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Foot and Mouth Disease Contingency Plan

Lord Hughes of Woodside asked Her Majesty's Government:

Lord Whitty: We have laid before Parliament Defra's foot and mouth disease contingency plan, in accordance with Section 18 of the Animal Health Act 2002, which came into force on 24 March 2003.

This plan sets out the operational arrangements Defra will put in place to deal with any occurrence of foot and mouth disease.

It replaces the version placed on Defra's website on 6 November 2002, announced to the House in a Statement made on the Government's response to the foot and mouth disease inquiry reports.

Defra's contingency plan is very much a living document. It will be subject to ongoing revision taking on the latest scientific advice, developments in policy and comments from operational partners and stakeholders.

To meet the provisions of the Animal Health Act, the plan will also be subject to formal annual review.

Copies of the contingency plan are available in the Libraries of both Houses.

Pregnant Women: Risk from Contact with Ewes

Baroness Masham of Ilton asked Her Majesty's Government:

The Parliamentary Under-Secretary of State, Department for Work and Pensions (Baroness Hollis of Heigham): Where women of childbearing age are employed, it is the responsibility of the employer to assess the risks to new and expectant mothers and to introduce measures to protect their health and safety. Employers and the self-employed also have a responsibility to assess and minimise the risks to those not in their employment, such as members of the public. The self-employed have a similar duty to protect their own health and safety.

The Health and Safety Executive provides guidance to assist employers and publishes an annual news release with the Department for Environment, Food and Rural Affairs to alert farmers and others to the risks to pregnant women who come into close contact with ewes during lambing periods.

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Vaccines Interactions Research

Lord Morris of Manchester asked Her Majesty's Government:

    What interim results from the vaccines interactions research programme being carried out at the Defence Scientific and Technology Laboratory, Porton Down will be published.[HL2342]

The Parliamentary Under-Secretary of State, Ministry of Defence (Lord Bach): The Ministry of Defence's vaccines interactions research programme is studying whether the combination of vaccines and nerve agent pre-treatment (NAPS) tablets used to protect United Kingdom personnel during the 1990–91 Gulf conflict can give rise to adverse health effects. The study involves four groups of 12 marmosets. One group was given the full range of vaccines which could have been administered during the 1990–91 Gulf conflict (anthrax, plague, pertussis, yellow fever, cholera, tetanus, polio, hepatitis B, typhoid and meningitis); one was given pyridostigmine bromide, which is the active ingredient of NAPS; one was given both vaccines and pyridostigmine bromide, and the last was the control group, which received neither. The marmosets are being monitored over a period of 18 months and a number of indices, such as cognitive performance, EEG, sleep, endocrine functioning and immune responsiveness, are measured at regular intervals.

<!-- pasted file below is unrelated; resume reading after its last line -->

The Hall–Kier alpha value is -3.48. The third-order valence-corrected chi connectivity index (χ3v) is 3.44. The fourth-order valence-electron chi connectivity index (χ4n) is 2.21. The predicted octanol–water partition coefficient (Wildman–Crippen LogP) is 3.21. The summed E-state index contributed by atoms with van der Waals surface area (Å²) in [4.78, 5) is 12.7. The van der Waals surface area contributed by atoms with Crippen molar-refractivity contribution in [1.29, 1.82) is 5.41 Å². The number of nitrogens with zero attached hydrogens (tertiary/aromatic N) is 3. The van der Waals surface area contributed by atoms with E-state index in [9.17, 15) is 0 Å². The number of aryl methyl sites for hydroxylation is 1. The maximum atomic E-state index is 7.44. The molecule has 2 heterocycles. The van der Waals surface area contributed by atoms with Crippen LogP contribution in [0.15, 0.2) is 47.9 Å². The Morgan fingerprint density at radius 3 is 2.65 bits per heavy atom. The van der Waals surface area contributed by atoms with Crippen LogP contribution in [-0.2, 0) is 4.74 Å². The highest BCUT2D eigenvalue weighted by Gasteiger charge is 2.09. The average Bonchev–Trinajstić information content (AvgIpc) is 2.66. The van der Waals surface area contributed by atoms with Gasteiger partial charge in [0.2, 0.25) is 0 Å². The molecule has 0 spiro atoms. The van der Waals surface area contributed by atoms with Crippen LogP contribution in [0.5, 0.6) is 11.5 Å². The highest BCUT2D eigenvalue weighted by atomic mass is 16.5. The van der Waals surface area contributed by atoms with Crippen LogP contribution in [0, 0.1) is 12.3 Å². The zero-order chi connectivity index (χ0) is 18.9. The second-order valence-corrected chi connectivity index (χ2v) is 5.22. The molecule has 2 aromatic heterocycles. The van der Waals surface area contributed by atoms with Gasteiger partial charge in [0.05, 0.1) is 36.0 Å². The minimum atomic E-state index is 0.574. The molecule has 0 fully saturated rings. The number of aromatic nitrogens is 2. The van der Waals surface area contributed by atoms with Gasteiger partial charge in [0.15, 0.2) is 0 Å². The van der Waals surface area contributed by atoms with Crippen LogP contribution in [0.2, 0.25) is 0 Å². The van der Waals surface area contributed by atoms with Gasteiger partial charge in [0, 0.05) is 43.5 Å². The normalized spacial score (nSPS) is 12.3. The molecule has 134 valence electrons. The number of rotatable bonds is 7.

Preliminary results from the first three months of the study are now available and are being presented by means of scientific poster at the British Toxicological Society's annual conference at Heriot Watt University in Edinburgh. These preliminary results provide data on behaviour, sleep, EEG, body weight, cholinesterase inhibition and muscle function and indicate no apparent adverse health consequences three months following the administration of vaccine and/or pyridostigmine bromide. We have placed copies of the abstract and poster in the Library of the House. They will also be available on the Ministry of Defence's website.

In addition, preliminary immunology results will be reported at the 3rd international meeting of the Edward Jenner Institute for Vaccines Research from 12 to 16 April. Copies of the abstract and poster presentation will then be placed in the Library of the House and will be made available on the Ministry of Defence's website.

The study as a whole is due to complete in December 2003 and the results are expected to be published in the peer-reviewed scientific literature thereafter.

Former Yugoslavia: Call-out of Reservists

Lord Hardy of Wath asked Her Majesty's Government:

    What arrangements are in place to allow reservists to continue to be called out to support operations in the former Yugoslavia.[HL2365]